SALEM — Officials are recasting their tourism marketing strategy for the region amid the pandemic, instead urging North Shore residents to explore close to home. 

This year was expected to be a record-setting one for tourism and specifically for Haunted Happenings, Salem's monthlong Halloween celebration. There are five weekends and two full moons in October 2020 — one of which falls on Halloween night. 

But limits on international travel and social distancing recommendations due to COVID-19 likely mean fewer visitors.

"We were gearing up for record numbers, and we had been planning the logistics around that since November," said Kate Fox, executive director of Destination Salem. "We've been able to scale our approach back but, really, focus on the benefits of having a fall and summer in Salem that's perfect for the locals."

Details have yet to emerge on how COVID-19 will impact Haunted Happenings. Typically, there are a number of events throughout the city during October, kicking off with a sprawling parade downtown at the start of the month. 

The summer is also a busy time for Salem, as visitors come to the city's various historical sites and museums, along with its shops and restaurants. 

Now, the hope is that people who live on the North Shore come instead. 

"We've recalibrated our communications, marketing and promotion of Salem to focus on a hyper-local audience," Fox said. "We're doing direct mail pieces, advertising that's targeting and inviting people who live within 25 miles of downtown Salem to come and explore Salem."

As the state continues with its phased reopening, many businesses are keeping portions of their operations shut down amid COVID-19. That includes the House of the Seven Gables, which is not offering indoor tours for the foreseeable future, according to director Kara McLaughlin.

"Rooms in certain houses are so small that getting more than a few people in there with social distancing measures in place is pretty much impossible," McLaughlin said.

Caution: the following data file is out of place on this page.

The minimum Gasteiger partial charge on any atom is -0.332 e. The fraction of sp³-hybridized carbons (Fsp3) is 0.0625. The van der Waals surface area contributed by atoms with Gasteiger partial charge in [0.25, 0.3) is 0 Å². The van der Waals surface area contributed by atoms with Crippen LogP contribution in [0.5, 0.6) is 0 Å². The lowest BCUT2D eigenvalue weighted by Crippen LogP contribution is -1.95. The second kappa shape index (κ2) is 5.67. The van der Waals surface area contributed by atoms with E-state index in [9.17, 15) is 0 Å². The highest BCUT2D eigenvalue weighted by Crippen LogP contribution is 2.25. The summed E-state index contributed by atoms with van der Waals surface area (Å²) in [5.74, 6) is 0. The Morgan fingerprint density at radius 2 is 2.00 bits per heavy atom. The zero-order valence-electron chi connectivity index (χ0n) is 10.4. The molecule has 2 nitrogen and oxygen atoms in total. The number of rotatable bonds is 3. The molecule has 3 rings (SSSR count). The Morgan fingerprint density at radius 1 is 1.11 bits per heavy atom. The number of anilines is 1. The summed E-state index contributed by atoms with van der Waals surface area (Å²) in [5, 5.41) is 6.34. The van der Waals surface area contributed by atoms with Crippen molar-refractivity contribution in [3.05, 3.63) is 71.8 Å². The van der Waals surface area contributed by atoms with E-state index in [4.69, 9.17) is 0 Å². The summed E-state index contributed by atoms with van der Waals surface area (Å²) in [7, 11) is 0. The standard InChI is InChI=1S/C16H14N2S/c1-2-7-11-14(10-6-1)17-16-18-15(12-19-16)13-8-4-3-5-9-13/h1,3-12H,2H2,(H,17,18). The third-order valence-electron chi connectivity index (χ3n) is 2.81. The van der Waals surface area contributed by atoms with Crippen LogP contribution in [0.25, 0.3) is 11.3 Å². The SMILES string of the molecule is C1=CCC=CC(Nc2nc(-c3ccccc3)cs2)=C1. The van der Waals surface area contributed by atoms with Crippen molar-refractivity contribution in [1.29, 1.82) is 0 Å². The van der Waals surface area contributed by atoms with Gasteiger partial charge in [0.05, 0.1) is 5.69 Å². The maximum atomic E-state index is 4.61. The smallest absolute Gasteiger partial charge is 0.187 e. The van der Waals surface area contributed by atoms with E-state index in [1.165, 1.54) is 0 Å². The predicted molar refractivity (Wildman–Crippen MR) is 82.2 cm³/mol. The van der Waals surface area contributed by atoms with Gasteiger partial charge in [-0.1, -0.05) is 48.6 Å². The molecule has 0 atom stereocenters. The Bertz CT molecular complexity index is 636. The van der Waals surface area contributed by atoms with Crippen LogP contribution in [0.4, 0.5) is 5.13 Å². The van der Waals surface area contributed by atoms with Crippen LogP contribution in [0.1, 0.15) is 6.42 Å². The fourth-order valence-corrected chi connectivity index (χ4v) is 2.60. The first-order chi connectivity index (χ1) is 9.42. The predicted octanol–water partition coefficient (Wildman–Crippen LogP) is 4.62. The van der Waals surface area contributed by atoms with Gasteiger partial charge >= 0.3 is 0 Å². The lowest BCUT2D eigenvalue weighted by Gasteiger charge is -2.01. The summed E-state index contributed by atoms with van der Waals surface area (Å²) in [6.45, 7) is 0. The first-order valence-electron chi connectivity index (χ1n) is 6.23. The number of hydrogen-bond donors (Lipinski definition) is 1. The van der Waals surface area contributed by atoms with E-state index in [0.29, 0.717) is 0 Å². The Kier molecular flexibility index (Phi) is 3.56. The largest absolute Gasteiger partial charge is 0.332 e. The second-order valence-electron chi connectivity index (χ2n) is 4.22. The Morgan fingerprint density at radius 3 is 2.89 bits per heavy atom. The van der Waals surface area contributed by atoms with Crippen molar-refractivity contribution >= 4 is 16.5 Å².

Instead, the museum is offering outdoor tours at a discounted rate of $7, versus the $18 guided tour typically offered by staff, according to McLaughlin. That includes downloadable audio tours of the organization's gardens and a virtual tour inside the House proper.

Walking tours are also stepping off, giving locals an opportunity to hear Salem history from experts.

"Traditionally, locals don't do the things in their town," said Tim Maguire, owner of Salem Night Tours. "They're the ones most impressed by what they find, because they pass it every day."

Giovanni Alabiso, owner of Salem Historical Tours, has a similar perspective.

"As a youngster, I'd walk over to lots of places in Boston and never know the significance, and it wasn't until I was older when I realized what I was walking over," Alabiso said. "It's mind-boggling, the history that's here, and the history in Boston and other places on the East Coast and here in New England."

Like any other year, Destination Salem is keeping its website flush with events and listings for things to do on the North Shore. 

"Every listing has a health and wellness listing so people know what to expect to do and what they'll find," Fox said. "Everything's changing. Now that we're in phase three, it's going to change less rapidly, but it felt like everyday there was something new."

Contact Salem reporter Dustin Luca at 978-338-2523 or DLuca@salemnews.com. Follow him on Facebook at facebook.com/dustinluca or on Twitter @DustinLucaSN.

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